With the economy on hold, there are lots of good (and some bad) construction projects currently frozen mid-construction, leaving a glaring rip in the urban fabric. As Woods Bagot New York Principal Jeffrey Holmes traveled to work every day, he contemplated these voids and wondered what could be done to make them more attractive and useful until developers resumed their projects. What he came up with is an urban 'Iceberg' made of recycled and recyclable materials that could be easily installed and would serve as a temporary and flexible space for any number of uses.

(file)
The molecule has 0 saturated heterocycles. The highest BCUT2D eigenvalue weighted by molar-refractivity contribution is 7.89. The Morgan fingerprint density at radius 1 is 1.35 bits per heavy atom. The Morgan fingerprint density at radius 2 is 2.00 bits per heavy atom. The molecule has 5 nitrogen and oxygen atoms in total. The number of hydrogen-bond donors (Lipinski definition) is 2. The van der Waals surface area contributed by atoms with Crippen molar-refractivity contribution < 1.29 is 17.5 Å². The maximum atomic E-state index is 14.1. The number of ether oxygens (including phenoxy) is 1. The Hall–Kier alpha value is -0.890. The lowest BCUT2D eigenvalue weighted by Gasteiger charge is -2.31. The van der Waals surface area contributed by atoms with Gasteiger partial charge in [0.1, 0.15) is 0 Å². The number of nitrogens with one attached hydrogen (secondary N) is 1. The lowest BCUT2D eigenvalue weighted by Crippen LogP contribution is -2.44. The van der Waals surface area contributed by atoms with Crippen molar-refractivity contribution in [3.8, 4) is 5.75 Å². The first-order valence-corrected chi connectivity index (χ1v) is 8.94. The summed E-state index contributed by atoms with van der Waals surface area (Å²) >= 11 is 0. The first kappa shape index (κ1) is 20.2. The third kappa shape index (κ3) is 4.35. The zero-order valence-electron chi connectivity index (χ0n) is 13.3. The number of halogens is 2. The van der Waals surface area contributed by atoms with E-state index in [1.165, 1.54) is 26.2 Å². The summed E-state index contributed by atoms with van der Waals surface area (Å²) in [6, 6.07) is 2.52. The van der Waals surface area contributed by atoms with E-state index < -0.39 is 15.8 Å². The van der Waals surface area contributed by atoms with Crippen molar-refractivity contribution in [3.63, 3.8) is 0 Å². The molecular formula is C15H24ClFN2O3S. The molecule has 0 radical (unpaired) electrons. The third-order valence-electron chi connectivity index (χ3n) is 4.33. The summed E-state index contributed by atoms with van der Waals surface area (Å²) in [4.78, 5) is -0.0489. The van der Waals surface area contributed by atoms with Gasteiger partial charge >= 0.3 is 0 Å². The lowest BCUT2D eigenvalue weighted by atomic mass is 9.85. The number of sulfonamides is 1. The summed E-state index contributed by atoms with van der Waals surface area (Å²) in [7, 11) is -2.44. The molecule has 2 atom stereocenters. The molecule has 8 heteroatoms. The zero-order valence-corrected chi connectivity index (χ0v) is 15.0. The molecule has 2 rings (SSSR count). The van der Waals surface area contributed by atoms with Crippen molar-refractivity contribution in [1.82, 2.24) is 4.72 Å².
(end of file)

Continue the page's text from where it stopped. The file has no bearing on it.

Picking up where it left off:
The ‘Icebergs’, as seen at Bustler, are designed to be versatile spaces with minimal infrastructure and construction requirements, serving as architectural placeholders rather than real buildings. Woods Bagot envisions the temporary installations that look high quality and could attract top-notch vendors while encouraging developers to start working again. The unique spaces could support a wide range of uses, like pop-up retail shops, exhibitions, cultural events, or even temporary spaces for non-profit start-ups. A special lighting system could project images and brand logos up on the peaks of the icebergs to advertise the space.